of the bailout money was primarily used to buy preferred stock in banks instead
of troubled mortgage assets.
In January 2009, the Obama administration announced a
stimulus plan called the American Recovery and Reinvestment Act of 2009 to
revive the economy with the intention to create or save more than 3.6 million
jobs in two years. The cost of this initial recovery plan was estimated at $825
billion dollars (5.8% of GDP). The plan included $365.5 billion dollars to be
spent on major policy and reform of the health system, $275 billion to be
redistributed to households and firms, notably those investing in renewable
energy, 94 billion to be dedicated to social assistance for the unemployed and
families, $87 billion of direct assistance to states to help them finance
health expenditures of Medicaid, and finally $13 billion spent to improve
access to digital technologies. The administration also attributed of $13.4
billion dollars aid to automobile manufacturers General Motors and Chrysler,
but this plan is not included in the stimulus plan.
The Federal Reserve also tried to help recovery after the
Great Recession. In an effort to increase available funds for commercial banks
and lower the fed funds rate, the U.S. Federal Reserve announced plans to
double its Term Auction Facility to $300 billion. Because there appeared to be
a shortage of U.S. dollars in Europe at that time, the Federal Reserve also
announced it would increase its swap facilities with foreign central banks from
$290 billion to $620 billion.
On November 25, 2008 the Fed announced it would buy $800
billion of debt and mortgage backed securities, in a fund separate from the $700
billion-dollar Troubled Asset Relief Program (TARP) that was originally passed
by Congress. According to the BBC, The Fed used the fund to buy $100 billion in
debt from Fannie Mae and Freddie Mac and $500 billion in Mortgage-backed
securities. The fund would also be used to loan $200 billion to the holders of
securities backed by various types of consumer loans, such as credit cards and
student loans, to help unfreeze the consumer debt market.
As of December 24, 2008, the Federal Reserve had used its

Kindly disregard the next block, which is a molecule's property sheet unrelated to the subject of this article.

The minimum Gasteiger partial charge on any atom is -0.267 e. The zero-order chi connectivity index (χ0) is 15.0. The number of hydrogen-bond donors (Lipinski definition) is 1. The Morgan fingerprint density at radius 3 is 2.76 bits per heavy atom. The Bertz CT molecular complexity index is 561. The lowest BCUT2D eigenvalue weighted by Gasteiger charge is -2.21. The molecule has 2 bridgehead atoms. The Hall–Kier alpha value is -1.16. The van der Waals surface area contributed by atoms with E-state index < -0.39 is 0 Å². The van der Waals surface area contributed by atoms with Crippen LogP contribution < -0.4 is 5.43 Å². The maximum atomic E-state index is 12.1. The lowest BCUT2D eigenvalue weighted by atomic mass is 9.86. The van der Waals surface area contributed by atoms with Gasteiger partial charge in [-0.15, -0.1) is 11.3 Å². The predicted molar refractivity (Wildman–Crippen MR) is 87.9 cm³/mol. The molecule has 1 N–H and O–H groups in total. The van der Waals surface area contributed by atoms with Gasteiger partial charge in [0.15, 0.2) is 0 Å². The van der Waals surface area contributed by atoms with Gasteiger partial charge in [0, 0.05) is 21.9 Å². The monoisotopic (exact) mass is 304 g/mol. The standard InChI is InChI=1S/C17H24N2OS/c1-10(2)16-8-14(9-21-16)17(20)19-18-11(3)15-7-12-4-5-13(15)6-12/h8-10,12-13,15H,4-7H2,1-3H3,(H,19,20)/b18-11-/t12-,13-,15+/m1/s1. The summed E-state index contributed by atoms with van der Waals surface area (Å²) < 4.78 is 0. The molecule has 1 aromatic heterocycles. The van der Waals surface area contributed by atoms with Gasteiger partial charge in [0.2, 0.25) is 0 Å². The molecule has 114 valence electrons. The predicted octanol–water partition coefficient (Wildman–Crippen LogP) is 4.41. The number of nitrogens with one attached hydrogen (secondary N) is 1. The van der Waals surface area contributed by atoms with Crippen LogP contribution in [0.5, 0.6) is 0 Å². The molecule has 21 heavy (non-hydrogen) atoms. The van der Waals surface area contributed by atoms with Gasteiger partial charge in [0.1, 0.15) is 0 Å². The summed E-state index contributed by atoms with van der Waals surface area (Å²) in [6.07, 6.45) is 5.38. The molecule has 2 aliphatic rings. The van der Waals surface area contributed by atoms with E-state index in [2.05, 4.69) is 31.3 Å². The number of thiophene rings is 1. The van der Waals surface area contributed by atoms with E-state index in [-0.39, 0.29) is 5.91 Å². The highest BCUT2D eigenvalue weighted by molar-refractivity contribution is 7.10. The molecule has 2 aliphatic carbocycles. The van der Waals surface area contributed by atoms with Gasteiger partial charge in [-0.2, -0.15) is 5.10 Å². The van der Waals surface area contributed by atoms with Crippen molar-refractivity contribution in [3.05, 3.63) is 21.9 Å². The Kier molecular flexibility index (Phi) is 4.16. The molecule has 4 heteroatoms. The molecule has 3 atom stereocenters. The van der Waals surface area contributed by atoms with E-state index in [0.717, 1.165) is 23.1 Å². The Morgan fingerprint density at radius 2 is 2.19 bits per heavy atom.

independent authority to spend $1.2 trillion on purchasing various financial
assets and making emergency loans to address the financial crisis, far beyond
the $700 billion authorized by Congress from the federal budget. This included
emergency loans to banks, credit card companies, and general businesses,
temporary swaps of treasury bills for mortgage-backed securities, the sale of
Bear Stearns, and the bailouts of American International Group (AIG), Fannie
Mae and Freddie Mac, and Citigroup.
It was estimated, roughly 11 million jobs were needed to
restore the unemployment rate to pre-recession levels. Today, that number
stands at an improved, but still staggering 7 million jobs needed, according to
estimates by both the Economic Policy Institute and the Brookings Institution.
Less than 40 percent of the employment shortfall caused by the Great Recession
has been closed.
Regrettably, recovery from this severe downturn remains
years away. The economy has added 198,000 jobs per month on average over the
last year, and just slightly less over the past two years. If this pace of
hiring is sustained, it will take nearly another five years to restore
pre-recession unemployment rates. The most publicly visible indicator of labor
market health is the national unemployment rate, which has witnessed a
precipitous but misleading drop in recent years. Unemployment averaged 4.6
percent in the year leading up to the Great Recession and then spiked to 10
percent in October 2009. Since then, unemployment has fallen back to 6.3
percent as of May, perhaps wrongly suggesting that roughly two-thirds of the
labor market downturn has abated.
Just like my family during the Great Depression, many
American families will have to work more hours and spend less money to make
ends meet. The house that my great grandparents built in Easton during the Great
Depression not only still stands, but my own family lives in it now. With my
daughter being the fifth generation of my family to call this house their home.
It has stood the test of time through the financial problems of the country. If
this country wants to recover completely from the Great Recession, it must be
strong and resilient just like my family was.
Weinberg, John. “The Great Recession and its
Aftermath.” Federal Reserve History, 22 Nov. 2013, www.federalreservehistory.org/essays/great_recession_and_its_aftermath.
Stabilisation.” The Economist, The Economist Newspaper, 19 Dec. 2009, www.economist.com/node/15127608.
“Grasping at an understanding of the crisis.” The Economist,
The Economist Newspaper, 8 Jan. 2011, www.economist.com/blogs/freeexchange/2011/01/great_recession.
Fieldhouse, Andrew. “5 Years After the Great Recession, Our
Economy Still Far from Recovered.” The Huffington Post, TheHuffingtonPost.com,
26 June 2014, www.huffingtonpost.com/andrew-fieldhouse/five-years-after-the-grea_b_5530597.html.